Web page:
Thatcher consoled himself with work. In 1946 he had become joint general manager of the family firm and a year later managing director, throwing himself whole-heartedly, not only into the rebuilding of the firm after the wartime dislocation but also into the Paint Trades Federation. He embarked, too, on the lengthy export trips to Africa which were to mark the rest of his working life. At the same time he was creating a new role as a rugby referee - good enough for important club matches but never quite international standard. It was a hobby which inevitably involved some steady, if not heavy, drinking.
Fate came in the form of the glamorous young Margaret Roberts, the Conservative candidate for his local constituency, then a safe Labour seat. He himself had no ambition to a political career; in fact he had earlier been approached to stand but was fully aware that he was too shy to enjoy canvassing. Their courtship was summed up in impeccable Denis style: "She stood for Dartford twice and the second time she cried on my shoulder I married her." They were both traumatised, he by the failure of his marriage, she by the first check - albeit one only to be expected - she had ever suffered during a previously unbroken rise.
He had first been attracted by her legs, she by the comforting presence of an older man - he was 34, she 24 - and by his continuing fascination with the world of business and finance: he was even a regular reader of the then small-circulation Economist. He knew from the start that she was "a remarkable young woman" and remained firm in his pride and confidence in her for the next half-century, hating to see her attacked.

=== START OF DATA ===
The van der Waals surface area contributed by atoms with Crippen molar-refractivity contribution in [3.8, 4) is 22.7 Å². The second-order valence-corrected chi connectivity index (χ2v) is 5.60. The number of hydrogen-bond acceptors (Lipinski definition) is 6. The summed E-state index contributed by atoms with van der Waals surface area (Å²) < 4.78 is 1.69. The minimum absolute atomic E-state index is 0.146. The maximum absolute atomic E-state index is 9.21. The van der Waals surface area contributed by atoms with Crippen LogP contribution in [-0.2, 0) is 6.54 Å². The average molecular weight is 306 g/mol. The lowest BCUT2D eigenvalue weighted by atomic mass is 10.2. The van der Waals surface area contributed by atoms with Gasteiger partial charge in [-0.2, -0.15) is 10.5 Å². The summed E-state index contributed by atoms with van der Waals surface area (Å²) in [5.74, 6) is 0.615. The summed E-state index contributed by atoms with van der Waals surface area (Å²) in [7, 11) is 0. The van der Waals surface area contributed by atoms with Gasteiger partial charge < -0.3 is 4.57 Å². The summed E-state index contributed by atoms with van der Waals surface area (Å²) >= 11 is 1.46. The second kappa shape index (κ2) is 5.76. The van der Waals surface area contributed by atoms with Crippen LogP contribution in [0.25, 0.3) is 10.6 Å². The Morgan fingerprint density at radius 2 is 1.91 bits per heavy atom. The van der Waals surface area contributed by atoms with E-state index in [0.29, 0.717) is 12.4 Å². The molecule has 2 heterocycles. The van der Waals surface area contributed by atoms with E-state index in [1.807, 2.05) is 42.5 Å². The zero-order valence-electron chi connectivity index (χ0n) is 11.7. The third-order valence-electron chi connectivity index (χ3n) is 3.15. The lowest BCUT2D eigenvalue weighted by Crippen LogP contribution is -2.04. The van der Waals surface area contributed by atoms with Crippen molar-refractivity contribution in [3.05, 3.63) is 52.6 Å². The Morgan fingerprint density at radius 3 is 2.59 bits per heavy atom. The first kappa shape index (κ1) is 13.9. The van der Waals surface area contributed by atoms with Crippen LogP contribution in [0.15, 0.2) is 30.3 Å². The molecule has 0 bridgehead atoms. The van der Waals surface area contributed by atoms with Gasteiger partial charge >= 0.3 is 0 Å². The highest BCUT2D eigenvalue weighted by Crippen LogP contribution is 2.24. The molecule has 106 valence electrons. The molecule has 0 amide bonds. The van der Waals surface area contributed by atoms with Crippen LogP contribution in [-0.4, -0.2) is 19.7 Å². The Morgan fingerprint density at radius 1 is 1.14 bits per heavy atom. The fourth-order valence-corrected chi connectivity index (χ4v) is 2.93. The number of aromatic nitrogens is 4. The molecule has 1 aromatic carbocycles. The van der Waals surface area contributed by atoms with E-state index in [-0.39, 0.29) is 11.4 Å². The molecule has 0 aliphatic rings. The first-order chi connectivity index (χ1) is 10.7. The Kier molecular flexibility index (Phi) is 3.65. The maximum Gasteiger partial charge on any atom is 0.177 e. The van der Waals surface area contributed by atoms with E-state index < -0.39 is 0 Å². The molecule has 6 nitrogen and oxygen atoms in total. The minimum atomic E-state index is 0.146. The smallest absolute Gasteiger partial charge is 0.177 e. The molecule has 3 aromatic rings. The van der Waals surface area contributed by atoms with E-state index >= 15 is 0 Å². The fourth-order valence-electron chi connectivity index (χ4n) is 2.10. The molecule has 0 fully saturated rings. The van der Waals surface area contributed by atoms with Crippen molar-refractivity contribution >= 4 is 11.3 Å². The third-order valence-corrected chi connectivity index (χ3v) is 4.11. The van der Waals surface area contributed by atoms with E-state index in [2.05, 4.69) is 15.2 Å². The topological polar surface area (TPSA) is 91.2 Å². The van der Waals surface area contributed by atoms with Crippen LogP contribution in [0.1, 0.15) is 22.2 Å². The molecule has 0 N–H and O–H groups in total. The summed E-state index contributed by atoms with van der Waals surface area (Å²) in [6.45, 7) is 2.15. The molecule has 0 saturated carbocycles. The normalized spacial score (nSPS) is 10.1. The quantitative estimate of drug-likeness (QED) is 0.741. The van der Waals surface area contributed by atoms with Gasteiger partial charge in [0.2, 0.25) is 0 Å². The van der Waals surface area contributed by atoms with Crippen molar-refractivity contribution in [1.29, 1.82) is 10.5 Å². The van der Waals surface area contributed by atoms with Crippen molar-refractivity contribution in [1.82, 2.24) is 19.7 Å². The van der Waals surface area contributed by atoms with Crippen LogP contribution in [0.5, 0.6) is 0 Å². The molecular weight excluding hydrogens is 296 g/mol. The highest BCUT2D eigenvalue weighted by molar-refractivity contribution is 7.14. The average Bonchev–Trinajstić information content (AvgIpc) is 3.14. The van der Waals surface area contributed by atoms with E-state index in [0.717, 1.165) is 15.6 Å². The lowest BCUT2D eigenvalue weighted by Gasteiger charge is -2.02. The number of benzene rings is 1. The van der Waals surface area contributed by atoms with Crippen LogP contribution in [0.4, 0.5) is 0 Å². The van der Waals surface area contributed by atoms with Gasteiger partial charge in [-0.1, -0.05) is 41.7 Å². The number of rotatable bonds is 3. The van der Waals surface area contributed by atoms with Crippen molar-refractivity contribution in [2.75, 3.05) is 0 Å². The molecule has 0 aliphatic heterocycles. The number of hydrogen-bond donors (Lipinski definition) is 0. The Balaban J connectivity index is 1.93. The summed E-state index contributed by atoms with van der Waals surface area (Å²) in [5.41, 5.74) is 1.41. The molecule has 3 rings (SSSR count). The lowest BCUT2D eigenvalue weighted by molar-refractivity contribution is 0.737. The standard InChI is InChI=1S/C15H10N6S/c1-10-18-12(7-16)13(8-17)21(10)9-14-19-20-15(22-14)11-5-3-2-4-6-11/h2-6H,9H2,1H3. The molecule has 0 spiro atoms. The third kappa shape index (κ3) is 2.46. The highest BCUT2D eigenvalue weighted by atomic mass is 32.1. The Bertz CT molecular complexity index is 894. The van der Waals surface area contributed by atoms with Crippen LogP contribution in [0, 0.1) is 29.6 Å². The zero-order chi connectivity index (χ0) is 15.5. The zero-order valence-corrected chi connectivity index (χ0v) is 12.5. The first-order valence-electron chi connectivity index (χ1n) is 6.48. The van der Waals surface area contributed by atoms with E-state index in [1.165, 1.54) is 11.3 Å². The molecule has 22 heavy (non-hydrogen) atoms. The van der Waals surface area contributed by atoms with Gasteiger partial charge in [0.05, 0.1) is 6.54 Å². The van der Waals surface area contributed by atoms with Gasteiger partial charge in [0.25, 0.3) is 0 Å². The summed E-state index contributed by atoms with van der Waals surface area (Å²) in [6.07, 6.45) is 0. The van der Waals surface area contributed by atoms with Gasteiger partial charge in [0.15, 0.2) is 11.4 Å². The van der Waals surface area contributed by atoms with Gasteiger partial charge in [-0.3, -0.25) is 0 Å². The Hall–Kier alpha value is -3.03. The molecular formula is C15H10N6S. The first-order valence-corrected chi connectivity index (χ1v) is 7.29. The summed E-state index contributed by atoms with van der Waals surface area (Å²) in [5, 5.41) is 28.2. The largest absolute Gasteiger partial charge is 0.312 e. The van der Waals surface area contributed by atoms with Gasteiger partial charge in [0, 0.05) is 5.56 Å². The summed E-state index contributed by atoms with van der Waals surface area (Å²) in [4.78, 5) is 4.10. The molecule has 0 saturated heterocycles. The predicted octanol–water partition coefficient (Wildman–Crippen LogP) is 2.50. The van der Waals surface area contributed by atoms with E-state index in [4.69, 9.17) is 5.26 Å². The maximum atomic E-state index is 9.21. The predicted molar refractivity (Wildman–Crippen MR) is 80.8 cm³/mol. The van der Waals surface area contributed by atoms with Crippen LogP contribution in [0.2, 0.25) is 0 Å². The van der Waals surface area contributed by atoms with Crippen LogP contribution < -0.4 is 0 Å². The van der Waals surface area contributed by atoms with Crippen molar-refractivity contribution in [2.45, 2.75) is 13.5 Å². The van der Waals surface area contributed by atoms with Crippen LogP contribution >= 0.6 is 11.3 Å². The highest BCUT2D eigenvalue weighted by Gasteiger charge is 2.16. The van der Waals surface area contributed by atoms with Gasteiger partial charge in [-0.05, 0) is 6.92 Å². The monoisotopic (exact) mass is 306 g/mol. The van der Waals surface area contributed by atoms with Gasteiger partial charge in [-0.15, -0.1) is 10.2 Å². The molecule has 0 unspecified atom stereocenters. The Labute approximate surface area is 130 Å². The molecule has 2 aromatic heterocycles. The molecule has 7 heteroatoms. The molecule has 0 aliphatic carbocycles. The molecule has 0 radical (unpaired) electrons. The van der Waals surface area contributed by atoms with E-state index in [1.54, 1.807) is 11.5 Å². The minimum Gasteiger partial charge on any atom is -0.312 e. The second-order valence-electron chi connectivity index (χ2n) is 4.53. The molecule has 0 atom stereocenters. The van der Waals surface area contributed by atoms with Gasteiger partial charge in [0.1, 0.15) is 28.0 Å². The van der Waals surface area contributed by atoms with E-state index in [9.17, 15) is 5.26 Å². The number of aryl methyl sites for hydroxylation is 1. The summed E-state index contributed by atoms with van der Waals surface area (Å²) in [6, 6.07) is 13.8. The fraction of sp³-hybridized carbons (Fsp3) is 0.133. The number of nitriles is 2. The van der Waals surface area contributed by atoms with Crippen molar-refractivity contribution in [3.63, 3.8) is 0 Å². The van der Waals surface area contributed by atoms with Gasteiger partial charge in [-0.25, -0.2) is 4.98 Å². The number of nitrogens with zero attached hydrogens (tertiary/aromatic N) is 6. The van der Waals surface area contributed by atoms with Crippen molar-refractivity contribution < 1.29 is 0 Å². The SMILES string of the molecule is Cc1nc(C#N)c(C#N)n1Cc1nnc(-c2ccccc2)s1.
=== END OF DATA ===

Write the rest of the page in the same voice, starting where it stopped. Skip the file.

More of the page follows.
It is impossible to penetrate fully the secrets of a marriage, especially one so long-lasting and mutually satisfactory as that of the Thatchers but one must suspect that the flame of true passion did not burn on either side. His feelings had been cauterised by the failure of his first marriage and so throughout his second could keep his distance from his wife's life; he adored, supported, but always from a slight distance - a trait helped because he retained his own life.
They were married at Wesley's Chapel in City Road (opposite the first offices of The Independent) on 13 December 1951, he describing their honeymoon in Madeira as "quite pleasant". His bachelor life was upset when his new wife moved into his flat, and it was found that he kept the gin in the bottomless space normally used as an oven.